Two different values of v, which is a measure of how much a material which is being stretched in one dimension contracts in the other two dimensions, were used. The usual value of v given for ice and used by Stephenson (1984), Smith (1991) and Vaughan (1995) is 0.3. However, Jenkins and others (2006) found a value of v close to 0.5 fitted their measured horizontal and vertical strains downstream of the grounding line of nearby Rutford Ice Stream, and which, interestingly, is the theoretical maximum, and as such assumes that the ice shelf is incompressible.

Values of A0(t) came from the results of the ttide model, discussed below, and were taken as half the typical maximum tidal amplitude at both spring and neap tides for the study period: 2.35 and 0.62 m, respectively. The model was run for two different ice thicknesses, both taken from BEDMAP (Lythe and others, 2001): 1017 m, at the location where the CATS02.01 model was run, and 1913 m, the largest value of ice thickness at the grounding zone as mapped from interferometry (Fig. 3). The elastic beam and tidal models were run in MatlabTM, and the hinge zone width calculated to the nearest 100 m.


SAR interferometry showed vertical motion in a clearly defined grounding zone (Fig. 3). The grounding zone was mapped fromfour SAR frames, and found to match where the frames overlapped, although the fringe rate in the grounding zone differed between flattened interferograms of different scenes, due to their different vertical tidal displacements. The grounding line has a complex shape, and runs parallel to the direction of the main trunk for 120 km on the east side of the ice stream. The upstream end of this part of the grounding zone lies adjacent to an area of slow-moving ice, probably frozen to its bed, which divides the eastern and western groups of tributaries. A major flowline, visible in both SAR intensity images and interferograms, extends downstream from here, dividing the flow regimes from the two groups of tributaries (Fig. 3). The grounding zone to the west of this flowline is perpendicular to the direction of the main trunk and considerably wider than that on the east side. Thus, for much of the length of the main trunk, the east side of the ice stream is grounded and the west side floating.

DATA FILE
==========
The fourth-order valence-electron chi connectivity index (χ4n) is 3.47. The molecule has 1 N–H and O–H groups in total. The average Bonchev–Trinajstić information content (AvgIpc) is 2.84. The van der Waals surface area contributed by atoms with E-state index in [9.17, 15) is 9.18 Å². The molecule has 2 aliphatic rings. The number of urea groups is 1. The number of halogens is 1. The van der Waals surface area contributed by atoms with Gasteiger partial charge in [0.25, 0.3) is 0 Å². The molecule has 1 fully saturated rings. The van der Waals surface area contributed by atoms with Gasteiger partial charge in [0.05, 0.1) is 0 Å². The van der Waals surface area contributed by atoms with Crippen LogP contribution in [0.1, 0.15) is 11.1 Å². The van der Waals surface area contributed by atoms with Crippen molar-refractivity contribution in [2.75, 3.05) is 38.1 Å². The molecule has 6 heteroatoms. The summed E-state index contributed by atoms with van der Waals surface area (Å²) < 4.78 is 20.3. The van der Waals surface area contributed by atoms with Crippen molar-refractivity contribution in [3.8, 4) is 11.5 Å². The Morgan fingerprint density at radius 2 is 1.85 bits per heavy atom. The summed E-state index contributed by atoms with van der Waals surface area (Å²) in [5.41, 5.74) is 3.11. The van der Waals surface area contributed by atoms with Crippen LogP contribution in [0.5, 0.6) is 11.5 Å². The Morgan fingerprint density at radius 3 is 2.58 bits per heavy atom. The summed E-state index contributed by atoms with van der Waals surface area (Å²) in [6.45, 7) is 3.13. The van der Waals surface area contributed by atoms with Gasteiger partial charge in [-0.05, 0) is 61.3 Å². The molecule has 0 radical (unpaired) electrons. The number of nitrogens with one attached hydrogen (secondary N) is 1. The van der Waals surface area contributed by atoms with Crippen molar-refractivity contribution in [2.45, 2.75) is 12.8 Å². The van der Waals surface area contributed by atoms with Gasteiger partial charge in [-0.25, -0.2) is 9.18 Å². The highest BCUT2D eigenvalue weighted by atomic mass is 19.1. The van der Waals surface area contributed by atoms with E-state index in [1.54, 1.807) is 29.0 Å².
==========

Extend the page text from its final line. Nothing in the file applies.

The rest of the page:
Tidal modelling showed that the maximum tidal range for the Evans Ice Stream grounding zone is >5m. This is well above the usual 1–2m range for the ice shelves surrounding Antarctica, and greater than the 3 m range for the FRIS. However, Evans Ice Stream does not have as high a tidal range as the 6m at the grounding line of nearby Rutford Ice Stream (Doake, 1992; Padman and others, 2002).

Vertical displacement observed in the interferograms was compared to the modelled tidal height differences. On the flat topography of the ice shelf, fringes due to the perpendicular baseline could be discounted because of the relatively high altitudes of ambiguity (Table 1). Although some fringes can be accounted for by LOS displacement, the changing orientation of the grounding zone and range of flow directions from the tributaries means that for most of the area the flow direction is orientated approximately perpendicular to the LOS, meaning the majority of the fringes can be explained by vertical motion. Table 1 shows vertical change in the grounding zone as calculated from the number of fringes. This is a closer match to that predicted by the tidal model for tracks 020 and 206, which are ascending frames located in similar places in 1994 and 1996, respectively, and have look directions perpendicular to the ice-stream flow direction, making them especially insensitive to horizontal displacement. In the case of the track 020 interferogram, additional fringes may have been present in the grounding zone had the scene extended further north. It is clear that the ice shelf is being affected by vertical motion proportional to changing tidal height.